Opposition parties have failed to have Jacob Zuma impeached, following a Constitutional Court ruling that he had failed to uphold his constitutional obligations president.
The National Assembly on Tuesday debated a motion tabled by the Democratic Alliance to have President Jacob Zuma removed from office.
The motion was tabled in the wake of a Constitutional Court ruling that Zuma had violated the constitution by disregarding a Public Protector report into the undue benefit he and his family gained through upgrades to his Nkandla homestead.
In the matter, Zuma failed to get a court to rule on the Public Protector’s report before dismissing it. The ConCourt also ruled that the National Assembly itself was also in violation of its constitutional obligations by not holding the executive to account.
Following the ruling, Zuma apologised to the nation in an address, saying that it was never his intention to go against the land’s top laws. His apology was accepted by the ANC, which subsequently pledged full support behind Zuma in any attempt to get him fired.
ANC secretary general Gwede Mantashe said that the calls for Zuma to resign over the Constitutional Court ruling were disproportionate to the words of judge Mogoeng Mogoeng’s ruling.
He said that people were making noise in the media, and warned that the ANC had to put up a united front ahead of the 2016 Municipal Elections, and would not allow opposition parties to “tear the ANC apart” with its motions.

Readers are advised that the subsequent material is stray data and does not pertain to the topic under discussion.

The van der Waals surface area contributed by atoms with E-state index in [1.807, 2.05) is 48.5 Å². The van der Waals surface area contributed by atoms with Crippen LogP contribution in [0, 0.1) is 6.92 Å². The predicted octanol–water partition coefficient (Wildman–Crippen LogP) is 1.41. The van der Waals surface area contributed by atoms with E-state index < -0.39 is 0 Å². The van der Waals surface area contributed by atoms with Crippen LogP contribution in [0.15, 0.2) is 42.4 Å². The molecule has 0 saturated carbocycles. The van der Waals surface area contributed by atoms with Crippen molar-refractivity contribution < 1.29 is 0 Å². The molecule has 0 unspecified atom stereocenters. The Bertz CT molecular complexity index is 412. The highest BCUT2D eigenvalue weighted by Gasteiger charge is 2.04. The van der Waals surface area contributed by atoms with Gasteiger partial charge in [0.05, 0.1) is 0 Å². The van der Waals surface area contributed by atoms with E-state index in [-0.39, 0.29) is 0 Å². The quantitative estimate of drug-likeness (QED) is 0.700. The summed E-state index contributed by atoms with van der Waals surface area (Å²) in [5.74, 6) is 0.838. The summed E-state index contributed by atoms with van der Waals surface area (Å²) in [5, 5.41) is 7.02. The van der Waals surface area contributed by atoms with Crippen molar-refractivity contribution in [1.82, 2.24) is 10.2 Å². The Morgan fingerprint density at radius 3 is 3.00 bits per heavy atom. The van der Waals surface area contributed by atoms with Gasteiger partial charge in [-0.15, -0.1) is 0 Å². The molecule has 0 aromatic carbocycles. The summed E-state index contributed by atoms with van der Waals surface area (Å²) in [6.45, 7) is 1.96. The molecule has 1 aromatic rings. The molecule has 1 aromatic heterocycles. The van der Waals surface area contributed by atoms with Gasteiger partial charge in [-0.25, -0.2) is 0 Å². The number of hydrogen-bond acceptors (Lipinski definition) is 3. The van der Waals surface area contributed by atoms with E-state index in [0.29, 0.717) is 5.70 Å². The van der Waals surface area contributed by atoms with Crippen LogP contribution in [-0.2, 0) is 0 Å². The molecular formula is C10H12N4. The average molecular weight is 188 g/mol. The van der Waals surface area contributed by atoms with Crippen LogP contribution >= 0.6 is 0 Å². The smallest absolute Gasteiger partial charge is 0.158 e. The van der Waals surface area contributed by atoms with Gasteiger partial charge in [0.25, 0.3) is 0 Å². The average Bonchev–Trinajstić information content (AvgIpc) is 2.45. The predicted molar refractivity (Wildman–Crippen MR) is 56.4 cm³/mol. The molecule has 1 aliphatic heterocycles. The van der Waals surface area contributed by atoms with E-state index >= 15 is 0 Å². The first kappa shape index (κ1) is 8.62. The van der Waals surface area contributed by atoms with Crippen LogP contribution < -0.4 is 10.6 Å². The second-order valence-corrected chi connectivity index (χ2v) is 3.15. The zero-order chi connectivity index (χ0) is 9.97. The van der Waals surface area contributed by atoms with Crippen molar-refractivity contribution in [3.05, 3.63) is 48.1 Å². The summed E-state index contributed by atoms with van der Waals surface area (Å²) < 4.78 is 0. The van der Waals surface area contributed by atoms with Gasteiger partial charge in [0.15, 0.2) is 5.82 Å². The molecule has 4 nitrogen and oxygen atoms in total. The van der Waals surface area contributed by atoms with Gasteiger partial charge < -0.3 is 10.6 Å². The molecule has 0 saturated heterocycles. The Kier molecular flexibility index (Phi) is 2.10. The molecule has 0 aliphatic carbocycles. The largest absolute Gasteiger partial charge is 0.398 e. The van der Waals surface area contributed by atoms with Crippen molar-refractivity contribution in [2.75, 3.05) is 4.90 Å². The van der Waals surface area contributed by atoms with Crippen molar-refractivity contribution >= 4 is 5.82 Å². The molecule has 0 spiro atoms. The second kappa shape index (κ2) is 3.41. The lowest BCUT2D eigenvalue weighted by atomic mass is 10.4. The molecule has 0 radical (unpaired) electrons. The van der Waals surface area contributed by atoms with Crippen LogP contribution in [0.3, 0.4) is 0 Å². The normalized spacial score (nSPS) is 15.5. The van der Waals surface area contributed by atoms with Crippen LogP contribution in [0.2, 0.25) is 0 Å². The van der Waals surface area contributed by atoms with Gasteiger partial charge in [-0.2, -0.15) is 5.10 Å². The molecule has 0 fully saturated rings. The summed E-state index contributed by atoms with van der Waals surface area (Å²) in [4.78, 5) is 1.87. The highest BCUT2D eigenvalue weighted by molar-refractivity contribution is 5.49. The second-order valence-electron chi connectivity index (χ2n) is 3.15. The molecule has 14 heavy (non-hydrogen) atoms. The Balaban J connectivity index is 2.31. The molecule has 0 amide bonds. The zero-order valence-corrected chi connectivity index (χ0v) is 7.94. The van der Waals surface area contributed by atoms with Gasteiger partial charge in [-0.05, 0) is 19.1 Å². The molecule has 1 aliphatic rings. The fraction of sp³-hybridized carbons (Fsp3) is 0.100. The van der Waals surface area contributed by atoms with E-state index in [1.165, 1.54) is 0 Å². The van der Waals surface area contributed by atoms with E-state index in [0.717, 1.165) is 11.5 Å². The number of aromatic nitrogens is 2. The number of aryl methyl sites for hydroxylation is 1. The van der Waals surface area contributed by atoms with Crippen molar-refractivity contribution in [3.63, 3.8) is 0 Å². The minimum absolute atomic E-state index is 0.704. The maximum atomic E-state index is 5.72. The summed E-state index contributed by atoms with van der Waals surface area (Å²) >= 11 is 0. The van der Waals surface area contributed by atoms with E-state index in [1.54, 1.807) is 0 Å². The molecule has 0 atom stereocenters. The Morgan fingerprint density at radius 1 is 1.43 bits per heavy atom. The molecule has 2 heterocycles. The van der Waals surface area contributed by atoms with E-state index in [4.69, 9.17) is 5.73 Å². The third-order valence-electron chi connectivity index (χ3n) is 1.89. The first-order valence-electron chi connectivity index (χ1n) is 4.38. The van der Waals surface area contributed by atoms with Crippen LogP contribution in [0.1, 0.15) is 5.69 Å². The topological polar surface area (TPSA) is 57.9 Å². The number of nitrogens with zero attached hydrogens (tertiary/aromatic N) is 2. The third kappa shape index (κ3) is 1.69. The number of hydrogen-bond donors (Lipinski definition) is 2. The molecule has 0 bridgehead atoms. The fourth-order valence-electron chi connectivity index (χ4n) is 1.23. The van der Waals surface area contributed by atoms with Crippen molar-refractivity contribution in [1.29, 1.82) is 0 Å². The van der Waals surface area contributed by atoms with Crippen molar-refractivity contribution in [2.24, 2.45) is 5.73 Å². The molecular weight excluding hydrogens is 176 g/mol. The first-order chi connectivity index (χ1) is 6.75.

Beyond the opposition parties’ calls for Zuma to step down, some ANC stalwarts also called for Zuma to be removed.
These include Trevor Manuel, Ahmed Kathrada, SA National Defence Union (Sandu) members as well as some ANC Gauteng members.
Debate over Zuma’s impeachment was opened by DA leader Mmusi Maimane, who said that the motion was put forward – knowing that the ANC would fall in line behind Zuma – because it was the duty of MPs to uphold the constitution.
The DA leader focused his address on how corruption had become a cancer in ANC, where every ANC member was complicit, and that “Zuma wasn’t the cause, but he is the biggest symptom”.
“When the votes are made later, you will claim victory – but in actual fact, when you win, you lose,” Maimane said.
“Today, the ANC will choose Zuma – but afterwards it is up to the voters of South Africa to vote for something else.”
ANC deputy justice minister John Jefferey rebutted the motion by the DA, arguing that the Constitutional Court did not find any “serious” misconduct by the president, which made the entire motion moot.
In response to the defence, Julius Malema for the EFF said the ANC was repeating its past mistakes by second guessing the Constitutional Court ruling, and trying to argue around the matter.
“The (Constitutional) Court has made it clear who messed up – and now you want us to continue, business as usual.”
Malema said that no one has been held to account for the court ruling. He appealed to the ANC to listen to “real generals” of the ANC, and not “cooks”, to vote against corruption.
Subsequent addresses from other minority parties all spoke in support of impeaching the president, including a re-reading of the ANC’s statement from 2008, in which former President Thabo Mbeki was recalled “to move South Africa forward”.
The United Democratic Movement called for the president to be recalled, Parliament dissolved, and for general elections to be held within the next 18 months.
The motion failed to pass, with 143 voting in favour of impeachment, and 233 voting against impeachment with no members abstaining.
The motion needed 66% of the vote, and only managed to capture 38%.
DA leader, Maimane called the result a disappointment, saying that the National Assembly had simply made the same mistake yet again.
The DA and the EFF walked out of Parliament.